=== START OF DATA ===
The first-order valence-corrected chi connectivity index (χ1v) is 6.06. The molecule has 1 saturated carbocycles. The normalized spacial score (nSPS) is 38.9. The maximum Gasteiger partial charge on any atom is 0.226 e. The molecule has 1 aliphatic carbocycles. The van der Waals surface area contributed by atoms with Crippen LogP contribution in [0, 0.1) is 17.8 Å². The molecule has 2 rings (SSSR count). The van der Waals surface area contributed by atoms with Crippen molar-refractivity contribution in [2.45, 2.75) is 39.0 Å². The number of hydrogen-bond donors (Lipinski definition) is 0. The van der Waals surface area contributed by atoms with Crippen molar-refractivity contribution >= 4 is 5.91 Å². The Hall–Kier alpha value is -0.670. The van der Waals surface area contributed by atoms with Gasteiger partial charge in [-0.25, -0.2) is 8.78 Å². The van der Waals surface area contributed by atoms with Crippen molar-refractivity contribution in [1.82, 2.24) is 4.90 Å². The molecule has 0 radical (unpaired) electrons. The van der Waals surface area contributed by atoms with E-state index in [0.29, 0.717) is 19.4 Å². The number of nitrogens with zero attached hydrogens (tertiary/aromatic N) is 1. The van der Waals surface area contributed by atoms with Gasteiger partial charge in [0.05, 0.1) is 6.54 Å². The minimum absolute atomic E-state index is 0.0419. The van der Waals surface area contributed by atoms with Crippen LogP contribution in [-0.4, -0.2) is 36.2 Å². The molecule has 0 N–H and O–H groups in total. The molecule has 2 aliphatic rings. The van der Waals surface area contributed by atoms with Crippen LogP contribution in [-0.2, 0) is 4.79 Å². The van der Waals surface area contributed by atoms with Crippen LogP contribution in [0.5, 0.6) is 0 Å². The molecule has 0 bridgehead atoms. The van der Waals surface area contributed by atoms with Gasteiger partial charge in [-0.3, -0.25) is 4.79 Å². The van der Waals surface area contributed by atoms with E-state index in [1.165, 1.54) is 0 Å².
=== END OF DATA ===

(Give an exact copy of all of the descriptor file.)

The first-order valence-corrected chi connectivity index (χ1v) is 6.06. The molecule has 1 saturated carbocycles. The normalized spacial score (nSPS) is 38.9. The maximum Gasteiger partial charge on any atom is 0.226 e. The molecule has 1 aliphatic carbocycles. The van der Waals surface area contributed by atoms with Crippen LogP contribution in [0, 0.1) is 17.8 Å². The molecule has 2 rings (SSSR count). The van der Waals surface area contributed by atoms with Crippen molar-refractivity contribution in [2.45, 2.75) is 39.0 Å². The number of hydrogen-bond donors (Lipinski definition) is 0. The van der Waals surface area contributed by atoms with Crippen molar-refractivity contribution >= 4 is 5.91 Å². The Hall–Kier alpha value is -0.670. The van der Waals surface area contributed by atoms with Gasteiger partial charge in [-0.25, -0.2) is 8.78 Å². The van der Waals surface area contributed by atoms with Crippen molar-refractivity contribution in [1.82, 2.24) is 4.90 Å². The molecule has 0 radical (unpaired) electrons. The van der Waals surface area contributed by atoms with E-state index in [0.29, 0.717) is 19.4 Å². The number of nitrogens with zero attached hydrogens (tertiary/aromatic N) is 1. The van der Waals surface area contributed by atoms with Gasteiger partial charge in [0.05, 0.1) is 6.54 Å². The minimum absolute atomic E-state index is 0.0419. The van der Waals surface area contributed by atoms with Crippen LogP contribution in [-0.4, -0.2) is 36.2 Å². The molecule has 0 N–H and O–H groups in total. The molecule has 2 aliphatic rings. The van der Waals surface area contributed by atoms with Crippen LogP contribution in [-0.2, 0) is 4.79 Å². The van der Waals surface area contributed by atoms with Crippen LogP contribution in [0.5, 0.6) is 0 Å². The molecule has 0 bridgehead atoms. The van der Waals surface area contributed by atoms with Gasteiger partial charge in [-0.3, -0.25) is 4.79 Å². The van der Waals surface area contributed by atoms with E-state index in [1.165, 1.54) is 0 Å².